Half the residents at closed Brighton care home given help finding somewhere new by council

Posted On 20 Jun 2017 at 2:15 am

Half of the 22 residents at a Brighton nursing home which closed last month were given help finding somewhere new to live by Brighton and Hove City Council.

At least five of them were having their fees at Dane House paid by the council which was given notice of the closure in early March by owner Four Seasons.

The company closed more than 50 homes last year and is expected to shut a similar number this year as it struggles under more than half a billion pounds of debt.

Four Seasons closed Dane House, in Dyke Road Avenue, Brighton, after the last resident moved out on Friday 26 May.

Council repairs

Councillor Dan Yates, who chairs the Brighton and Hove Health and Wellbeing Board, said: “Families and residents have been supported through the transfer process.

“This was a planned closure and Brighton and Hove City Council commissioning and assessment staff worked closely to support the transfer of residents to alternative accommodation. This included meetings with staff, residents and families.

“We also put measures in place to ensure that no residents could be transferred into Bon Accord due to the ongoing concerns re quality within that home.”

Bon Accord is also owned by Four Seasons which is itself owned by Terra Firma, the private equity business founded by Guy Hands.

But Bon Accord recently received a critical inspection report from the official watchdog, the Care Quality Commission (CQC), describing it as inadequate.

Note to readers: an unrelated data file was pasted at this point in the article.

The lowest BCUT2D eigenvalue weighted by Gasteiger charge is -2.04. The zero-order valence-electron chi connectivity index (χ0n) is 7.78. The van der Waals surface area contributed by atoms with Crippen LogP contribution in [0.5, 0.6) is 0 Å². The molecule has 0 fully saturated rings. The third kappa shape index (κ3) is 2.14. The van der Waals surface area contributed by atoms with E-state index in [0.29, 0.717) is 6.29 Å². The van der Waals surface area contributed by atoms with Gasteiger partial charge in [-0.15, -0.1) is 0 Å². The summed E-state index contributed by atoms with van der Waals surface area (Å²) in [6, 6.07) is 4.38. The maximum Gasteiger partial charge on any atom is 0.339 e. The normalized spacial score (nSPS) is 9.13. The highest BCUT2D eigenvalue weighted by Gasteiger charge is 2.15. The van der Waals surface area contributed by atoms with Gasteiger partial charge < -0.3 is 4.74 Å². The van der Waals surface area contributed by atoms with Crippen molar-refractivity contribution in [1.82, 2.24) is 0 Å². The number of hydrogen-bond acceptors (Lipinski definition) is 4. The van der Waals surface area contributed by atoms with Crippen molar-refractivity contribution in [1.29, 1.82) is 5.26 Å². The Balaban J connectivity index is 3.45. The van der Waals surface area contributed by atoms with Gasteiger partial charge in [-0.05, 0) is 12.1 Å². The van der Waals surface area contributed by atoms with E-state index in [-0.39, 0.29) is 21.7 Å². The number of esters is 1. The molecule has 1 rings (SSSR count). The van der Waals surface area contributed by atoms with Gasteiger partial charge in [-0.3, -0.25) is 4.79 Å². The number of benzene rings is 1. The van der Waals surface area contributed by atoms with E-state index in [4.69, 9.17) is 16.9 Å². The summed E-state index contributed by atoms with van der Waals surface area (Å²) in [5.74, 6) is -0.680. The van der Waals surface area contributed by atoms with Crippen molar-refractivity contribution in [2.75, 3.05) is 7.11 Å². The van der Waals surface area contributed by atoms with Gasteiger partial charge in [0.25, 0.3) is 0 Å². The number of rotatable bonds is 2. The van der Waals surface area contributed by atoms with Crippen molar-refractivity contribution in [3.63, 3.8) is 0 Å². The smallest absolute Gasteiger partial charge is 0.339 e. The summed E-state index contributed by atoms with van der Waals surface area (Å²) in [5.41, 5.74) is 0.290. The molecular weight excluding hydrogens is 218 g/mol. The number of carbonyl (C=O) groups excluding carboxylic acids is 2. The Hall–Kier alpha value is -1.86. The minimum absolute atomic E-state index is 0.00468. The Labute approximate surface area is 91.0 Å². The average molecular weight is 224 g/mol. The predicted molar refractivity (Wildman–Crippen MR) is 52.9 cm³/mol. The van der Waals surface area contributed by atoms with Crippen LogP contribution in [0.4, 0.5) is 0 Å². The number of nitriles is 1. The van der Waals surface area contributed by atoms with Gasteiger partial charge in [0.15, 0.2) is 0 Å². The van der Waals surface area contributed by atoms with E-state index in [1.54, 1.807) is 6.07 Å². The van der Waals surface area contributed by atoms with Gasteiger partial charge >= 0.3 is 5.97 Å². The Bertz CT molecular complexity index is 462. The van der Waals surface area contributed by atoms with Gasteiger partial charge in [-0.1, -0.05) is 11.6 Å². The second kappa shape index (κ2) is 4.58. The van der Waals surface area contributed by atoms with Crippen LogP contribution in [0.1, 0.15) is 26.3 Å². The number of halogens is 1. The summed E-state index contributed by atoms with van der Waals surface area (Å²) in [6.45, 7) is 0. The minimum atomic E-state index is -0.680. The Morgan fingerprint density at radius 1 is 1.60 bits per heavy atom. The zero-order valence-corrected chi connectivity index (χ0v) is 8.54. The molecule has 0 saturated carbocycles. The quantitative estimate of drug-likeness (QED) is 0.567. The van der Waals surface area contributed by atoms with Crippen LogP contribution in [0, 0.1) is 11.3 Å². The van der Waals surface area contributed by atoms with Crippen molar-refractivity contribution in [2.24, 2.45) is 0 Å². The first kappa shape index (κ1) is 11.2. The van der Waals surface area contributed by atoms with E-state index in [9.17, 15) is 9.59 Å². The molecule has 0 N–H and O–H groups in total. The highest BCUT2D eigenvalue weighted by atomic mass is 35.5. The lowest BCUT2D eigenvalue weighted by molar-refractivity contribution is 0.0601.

The nursing home, in New Church Road, Hove, was formerly owned by Southern Cross, which collapsed under the weight of its debt.

The council carried out a lot of work at the time with two Southern Cross homes in Hove, ensuring that residents continued to receive care.

Dane House stands boarded up

Councillor Yates said: “Since the council was informed about the closure of Dane House we have worked hard to ensure that all residents and their families were supported to find suitable alternative placements.

“Council officers are committed to ensuring that when placements are lost residents aren’t affected by the financial decisions of hedge funds and other large corporations.

“Each year we regularly review the care home market in the city to ensure that enough capacity and variety is available to suit the ongoing care and health needs of some of the most vulnerable in our community.

“The property is leased by Four Seasons and we are currently monitoring planning applications re future intended use of the building.”

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